Restoring natural ecosystems can help to keep land moist, while record temperatures are causing wildfires to spread across Europe
Firefighters have been pleading with park-goers across the UK that carelessness in these parched conditions can turn grassland into a tinderbox. 220 firefighters and 40 fire engines had to attend to a fire in Wanstead Flats near London’s Epping Forest over the weekend that was the largest in their history, with an area of 100 hectares up in flames.
The blaze is the latest in a spate of wildfires engulfing parts of the UK. Ecologists and conservationists, may, though, have an answer. Recent efforts at rewilding moorland and peatland to restore more balanced ecosystems may be able to mitigate the risk of wildfires, with plenty of other benefits to boot.
Lee Schofield, site manager at the RSPB’s Haweswater site in the Lake District, has been part of an effort by United Utilities to ensure water passes through the land more slowly. For United Utilities, who own the whole water catchment in the surrounding area, the hope is that water reaches the reservoir in a much cleaner state than it otherwise would.
In Victorian times, the thinking was that creating channels called drainage grips was better for farmland, converting the area from a moss-dominated environment to a dryer one. This intensified during the drive for food security after World War II, when farmers were paid per head of livestock, and more drains were put in place.
The Victorian assumption wasn’t really true, Schofield says, and actually the layer of sphagnum moss acted a lot like a big soggy blanket to keep land moist and workable even when the water table drops. “Some of the guys that have done the peat restoration work around Haweswater, they were actually paid to put some of the drains in that they were then later blocking up again,” he says – and both were funded by government grants.
Restoring natural processes, in this context, is quite simple: it involves blocking up drains with mounds of peat and restricting the grazing of livestock like sheep. At Haweswater, Schofield says, a wetter suite of plants brings a more vibrant suite of insects and wildlife. Initially, blocked up drains create wet pools that will in time become mossy land with more integrity since peat that is kept wet is much harder to erode and gives off less of the CO2 it stores.
Areas that are particularly at risk of fire are grassy with plenty of dwarf shrubs like heather, says rewilding expert Alastair Driver, professor of applied environmental management at the University of Exeter. A more boggy, rewilded peatland would be more resistant to fires than a pure heather moorland because fires are less likely to get a foothold in these wetter areas. And if they do start, it is generally easier to put them out because they don’t spread as fast.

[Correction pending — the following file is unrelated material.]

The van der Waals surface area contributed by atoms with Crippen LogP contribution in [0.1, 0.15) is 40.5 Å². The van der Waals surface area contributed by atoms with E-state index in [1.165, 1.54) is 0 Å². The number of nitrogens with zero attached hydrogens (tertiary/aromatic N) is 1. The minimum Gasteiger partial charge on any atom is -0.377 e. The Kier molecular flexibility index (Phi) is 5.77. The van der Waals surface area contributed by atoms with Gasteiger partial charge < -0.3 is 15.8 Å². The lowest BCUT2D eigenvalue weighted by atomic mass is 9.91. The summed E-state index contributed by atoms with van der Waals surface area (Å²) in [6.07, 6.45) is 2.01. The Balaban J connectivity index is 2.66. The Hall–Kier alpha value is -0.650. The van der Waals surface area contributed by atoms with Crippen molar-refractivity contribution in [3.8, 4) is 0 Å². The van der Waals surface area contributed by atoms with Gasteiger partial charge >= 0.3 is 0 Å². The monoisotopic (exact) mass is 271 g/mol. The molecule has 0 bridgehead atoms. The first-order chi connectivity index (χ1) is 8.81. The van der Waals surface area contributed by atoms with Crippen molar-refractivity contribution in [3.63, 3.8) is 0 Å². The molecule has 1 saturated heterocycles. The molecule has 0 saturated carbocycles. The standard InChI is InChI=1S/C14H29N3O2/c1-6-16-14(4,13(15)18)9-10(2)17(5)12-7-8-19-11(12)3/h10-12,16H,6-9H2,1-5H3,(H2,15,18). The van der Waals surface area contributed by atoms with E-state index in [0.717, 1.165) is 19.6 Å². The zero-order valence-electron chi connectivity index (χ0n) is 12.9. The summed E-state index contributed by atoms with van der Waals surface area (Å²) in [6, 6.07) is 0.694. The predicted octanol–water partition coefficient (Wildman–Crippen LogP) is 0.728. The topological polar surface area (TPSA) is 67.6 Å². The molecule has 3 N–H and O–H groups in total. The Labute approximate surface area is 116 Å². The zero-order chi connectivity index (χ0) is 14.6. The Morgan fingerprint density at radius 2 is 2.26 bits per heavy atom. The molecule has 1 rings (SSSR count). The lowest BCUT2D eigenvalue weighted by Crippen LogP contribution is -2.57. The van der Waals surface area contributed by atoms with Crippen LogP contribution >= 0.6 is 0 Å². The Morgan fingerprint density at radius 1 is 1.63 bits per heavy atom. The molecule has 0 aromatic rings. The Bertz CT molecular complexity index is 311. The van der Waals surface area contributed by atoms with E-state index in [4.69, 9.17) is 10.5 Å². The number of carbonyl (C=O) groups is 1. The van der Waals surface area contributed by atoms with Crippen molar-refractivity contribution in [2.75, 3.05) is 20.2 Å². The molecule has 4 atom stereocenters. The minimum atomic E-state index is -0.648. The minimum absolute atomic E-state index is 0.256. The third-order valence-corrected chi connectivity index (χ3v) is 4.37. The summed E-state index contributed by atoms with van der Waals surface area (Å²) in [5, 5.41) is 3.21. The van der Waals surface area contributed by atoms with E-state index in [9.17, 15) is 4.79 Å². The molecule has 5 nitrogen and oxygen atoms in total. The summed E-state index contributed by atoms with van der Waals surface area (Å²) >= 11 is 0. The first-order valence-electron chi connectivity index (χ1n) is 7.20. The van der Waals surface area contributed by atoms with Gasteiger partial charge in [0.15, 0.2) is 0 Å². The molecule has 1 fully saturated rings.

Fires aren’t the only issue the bogs can resolve. They also help in flood conditions, because the land can store more water, stemming the water’s peak flow. And, in the drought that we’re seeing at the moment, because you're holding more water back, this means that when it does go dry, the water is still running slowly off the uplands because more of it's been held back by vegetation in the first place, Driver says.
Rewilding has become something of a battleground in the UK. Farmers, so the story goes, are pitting themselves against ecologists, and see this as unwanted interference, an attempt to obstruct their grazing of livestock. In reality, Schofield and Driver say, rewilding doesn’t mean the elimination of farming but the better management of it. Farming would continue in certain areas, while in others, a more wild environment would be allowed to develop.
Driver, a specialist advisor to Rewilding Britain and former head of Conservation at the Environment Agency, says the aim is to find very large areas, tens of thousands of hectares, to rewild. “You have the ambition to develop what you'd call core areas, where you significantly reduce the management of those core areas so that they move to a much wilder state over a period of time,” he says. And other parts would still be farmed as normal.
Rewilders hope to restore between ten and 50 per cent of upland national parks over the next 100 years, and they are currently scouting out locations in the Peak District and Kielder Forest in Northumberland, with work already underway in parts of Wales. These uplands are areas at greatest risk of fire, so rewilding could have a major impact while temperatures continue to rise.
Blocking ditches to restore peat bogs is one aspect of this wider philosophy, which also includes practices like planting trees to kick-start the restoration of scattered woodland, restoring rivers, reconnecting them with their floodplanes lower down the catchment, and the reintroduction of apex predators like golden eagles to rebalance certain natural cycles. This brings with it a “mosaic of vegetation types”, Driver says. “You're going to have a wider range of species, insects, birds using those habitats.” All this, rewilders hope, will lead to an uptick in wildlife tourism.
Orignally published Wired 21st July 2018